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A cracking day

Saturday 14th January 2012 was a belter. The schedule for the day was packed tightly from the get-up at 0630 to hometime around 0130 on Sunday. The first job was to pick up Jimmy’s mates Edward M6NSR and Craig, who would be joining us for the SOTA parts of the day.

The weather was beautiful with blue skies, bright sunshine and clear crisp views. We could tell even while driving from Macclesfield to Cloudside that we were in for a treat.

We kitted up on Cloudside, quite surprised that ours was the first car of the day to park there. Liam was in an unexpectedly cheerful mood despite the irritation of not being able to find his Nintendo 3DS that morning, meaning that he would miss out on the Playcoins the built-in pedometer would award him. He set off first, and was first to the summit of The Cloud G/SP-015 by quite a margin.

Jimmy M3EYP and Edward M6NSR did 2m FM using Ed’s FT-817 and Jimmy’s SOTA Beam. They were kept busy by a decent sized pile-up which kept them well entertained. On my first 40m CW activation of the year, I too was kept busy, and recorded 58 QSOs across Europe, with particularly good conditions for inter-G working. After pack-up, and seeing that Jimmy and Ed were packed up, I called on 2m FM on the VX7-R and made a further 9 QSOs. I had set-up close to the northern edge of the summit, and enjoyed fabulous views throughout my activation. It was most enjoyable.

Now came the familiar short drive across the valley to Gun G/SP-013. My last walk up here in 2011 was damp and boggy, but this time the ground was frozen, so it wasn’t half as bad. Again, it was 2m FM for Jimmy M3EYP and Ed M6NSR, and 40m CW for me. This time I made 24 QSOs, taking me to 91 for the day. This prompted me to unleash the VX-7R again to try for the century. This was achieved, before Jim and Ed, now back at the car, each worked me for QSOs 101 and 102.

There was no slack in the time, so en route back to Macclesfield, we called at the football stadium and bought our tickets for that afternoon’s match versus Torquay United, and Tuesday’s FA Cup replay away at Bolton Wanderers. It was then a little further north on the Silk Road to drop Craig and Edward off before returning south to The Macc (what used to be the Three Crowns) for lunch. This recently reopened pub is a free house specialising in local real ales and fine cheeses and pies - great for a pre-match luncheon.

We continued to the match where unfortunately Torquay ran out 2-1 winners, and then a quick turnaround at home to get back out to Gurnett (a small hamlet between Macclesfield and Langley). Here stands the Old Kings Head pub, these days a popular live music venue. I had a gig with a band called The Manatees, which I enjoyed very much, especially when my son Liam got up to sing a song and open up the second set. The amateur radio theme had continued through to the evening, with M1EYP on stage and M3EYP, M6NSR, 2E1AEQ, G0DMV and G3CWI in the audience. M1DDD was supposed to be going as well, but couldn’t make it in the end.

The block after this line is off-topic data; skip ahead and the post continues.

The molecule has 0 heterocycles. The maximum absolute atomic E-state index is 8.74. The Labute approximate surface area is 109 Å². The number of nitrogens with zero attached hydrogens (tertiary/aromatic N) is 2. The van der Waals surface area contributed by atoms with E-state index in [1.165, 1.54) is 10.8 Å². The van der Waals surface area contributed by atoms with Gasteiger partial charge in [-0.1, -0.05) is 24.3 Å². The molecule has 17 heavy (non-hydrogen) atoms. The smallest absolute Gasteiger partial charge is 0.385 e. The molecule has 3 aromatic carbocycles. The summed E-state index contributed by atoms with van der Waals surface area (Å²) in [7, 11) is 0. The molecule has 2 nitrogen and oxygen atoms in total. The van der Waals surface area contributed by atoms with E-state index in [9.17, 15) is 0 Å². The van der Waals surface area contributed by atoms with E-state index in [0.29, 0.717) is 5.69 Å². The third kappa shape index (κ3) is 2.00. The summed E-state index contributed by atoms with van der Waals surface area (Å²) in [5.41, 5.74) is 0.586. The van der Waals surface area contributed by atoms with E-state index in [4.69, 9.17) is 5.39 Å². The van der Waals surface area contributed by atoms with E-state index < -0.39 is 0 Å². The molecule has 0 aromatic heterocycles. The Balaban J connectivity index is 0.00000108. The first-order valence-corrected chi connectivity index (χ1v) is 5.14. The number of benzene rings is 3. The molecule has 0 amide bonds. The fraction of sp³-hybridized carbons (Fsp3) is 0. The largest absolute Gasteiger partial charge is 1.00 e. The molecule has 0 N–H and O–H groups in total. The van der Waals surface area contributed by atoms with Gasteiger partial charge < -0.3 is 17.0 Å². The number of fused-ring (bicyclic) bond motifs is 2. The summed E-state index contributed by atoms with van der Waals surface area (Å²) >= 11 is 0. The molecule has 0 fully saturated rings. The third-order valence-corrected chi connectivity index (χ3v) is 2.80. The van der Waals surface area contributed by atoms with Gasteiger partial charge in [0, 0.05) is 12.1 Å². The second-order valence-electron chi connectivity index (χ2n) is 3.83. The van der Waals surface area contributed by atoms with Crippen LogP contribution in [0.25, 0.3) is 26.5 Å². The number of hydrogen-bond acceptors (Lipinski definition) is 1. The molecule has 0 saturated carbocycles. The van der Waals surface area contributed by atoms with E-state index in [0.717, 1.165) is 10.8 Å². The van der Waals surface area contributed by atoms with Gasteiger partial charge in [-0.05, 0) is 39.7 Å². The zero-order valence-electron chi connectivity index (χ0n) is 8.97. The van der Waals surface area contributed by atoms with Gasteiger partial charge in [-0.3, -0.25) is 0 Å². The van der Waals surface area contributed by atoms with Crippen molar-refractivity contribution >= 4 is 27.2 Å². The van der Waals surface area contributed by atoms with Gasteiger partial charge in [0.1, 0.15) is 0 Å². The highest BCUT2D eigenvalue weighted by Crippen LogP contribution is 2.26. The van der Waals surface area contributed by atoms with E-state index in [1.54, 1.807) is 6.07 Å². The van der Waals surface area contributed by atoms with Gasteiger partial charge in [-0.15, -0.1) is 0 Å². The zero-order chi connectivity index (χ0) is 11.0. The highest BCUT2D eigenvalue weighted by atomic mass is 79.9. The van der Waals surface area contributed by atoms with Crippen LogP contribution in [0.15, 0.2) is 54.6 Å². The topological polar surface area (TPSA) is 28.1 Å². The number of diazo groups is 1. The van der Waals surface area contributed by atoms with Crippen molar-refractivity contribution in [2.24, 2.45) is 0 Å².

A cracking day - thanks to everyone who called in to our stations.

Tom M1EYP

However, a cracking day it was not on Tuesday 24th January 2012. After an “interesting” day at work, I didn’t really feel like doing the 6m contest up on The Cloud G/SP-015. It seemed like the urge had gone, what with winning all three (2m, 70cm, 6m) UKAC series comfortably in 2011, and taking two dismal beatings in the two January 2012 events so far! However, I went for it nonetheless.

I walked up to the summit just as the rain cleared through. It was now a pleasant and dry night with little wind and very mild temperatures. I started to look forward to my activating and contesting. Up went the 6m delta loop, and I got all set. Until I tried to switch the FT-817 on that is. Nothing. Nowt. Not a sausage.

Various checks and tests to eliminate all the variables were carried out, after which I could confirm that I was getting nothing from the 7Ah SLAB. Nothing. Nowt. Not a sausage.

This was really irritating, because I had actually checked out the SLAB in the shack before setting out, the delta loop was up, and it was a nice evening. And my day-long bad mood was starting to lift. Well, I wasn’t visiting this place without activating it, so I called on the 2m FM handheld and made three QSOs - before that too ran out of steam. Oh dear.

I returned home and returned the SLAB to the shack, where not even replacing the in-line fuse brought it to life. So a more serious problem maybe - like it is dead and needs to go in the dustbin? (Er, I mean appropriate recycling provision…).

Oh well, another mediocre activation in the logbook of M1EYP…

Tom M1EYP

In reply to M1EYP:

I saw the spot relating to the issue with the SLAB and it reminded me of when I used my 12AH SLAB to activate Nine Standards Rigg… or didn’t use it as it died en route to the activation. I had to qualify that one with 1W of FM from the C710.

Checking a battery in the shack with a voltmeter is not sufficient proof of a good state of health. The battery actually needs to be loaded when the measurement is taken. After a few minutes on the summit my SLAB wouldn’t even support the current drawn by the 857 on receive!

Gerald G4OIG

In reply to G4OIG:

I had that happen during an activation of Place Fell in severe winter conditions. The funny thing is that it was OK after I charged it again, I think there must have been a poor contact during charging leading to it only getting a partial charge and the capacity of the battery was affected by cold.

73

Brian G8ADD